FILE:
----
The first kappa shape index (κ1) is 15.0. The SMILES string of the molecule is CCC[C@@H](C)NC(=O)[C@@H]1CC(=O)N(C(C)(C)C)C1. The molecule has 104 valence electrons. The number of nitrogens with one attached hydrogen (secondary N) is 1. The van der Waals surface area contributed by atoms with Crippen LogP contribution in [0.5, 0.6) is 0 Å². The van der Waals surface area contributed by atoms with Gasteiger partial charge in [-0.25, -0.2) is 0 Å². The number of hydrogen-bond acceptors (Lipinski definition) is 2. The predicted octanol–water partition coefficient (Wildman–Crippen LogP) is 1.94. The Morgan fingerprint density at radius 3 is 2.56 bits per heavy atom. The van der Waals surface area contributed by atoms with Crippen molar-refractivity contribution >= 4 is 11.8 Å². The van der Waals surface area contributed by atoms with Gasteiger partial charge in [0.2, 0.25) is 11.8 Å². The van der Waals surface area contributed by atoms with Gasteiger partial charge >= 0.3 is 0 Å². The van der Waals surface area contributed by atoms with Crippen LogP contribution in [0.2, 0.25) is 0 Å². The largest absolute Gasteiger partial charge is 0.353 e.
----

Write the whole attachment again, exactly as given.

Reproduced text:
The first kappa shape index (κ1) is 15.0. The SMILES string of the molecule is CCC[C@@H](C)NC(=O)[C@@H]1CC(=O)N(C(C)(C)C)C1. The molecule has 104 valence electrons. The number of nitrogens with one attached hydrogen (secondary N) is 1. The van der Waals surface area contributed by atoms with Crippen LogP contribution in [0.5, 0.6) is 0 Å². The van der Waals surface area contributed by atoms with Gasteiger partial charge in [-0.25, -0.2) is 0 Å². The number of hydrogen-bond acceptors (Lipinski definition) is 2. The predicted octanol–water partition coefficient (Wildman–Crippen LogP) is 1.94. The Morgan fingerprint density at radius 3 is 2.56 bits per heavy atom. The van der Waals surface area contributed by atoms with Crippen molar-refractivity contribution >= 4 is 11.8 Å². The van der Waals surface area contributed by atoms with Gasteiger partial charge in [0.2, 0.25) is 11.8 Å². The van der Waals surface area contributed by atoms with Gasteiger partial charge >= 0.3 is 0 Å². The van der Waals surface area contributed by atoms with Crippen LogP contribution in [0.2, 0.25) is 0 Å². The largest absolute Gasteiger partial charge is 0.353 e.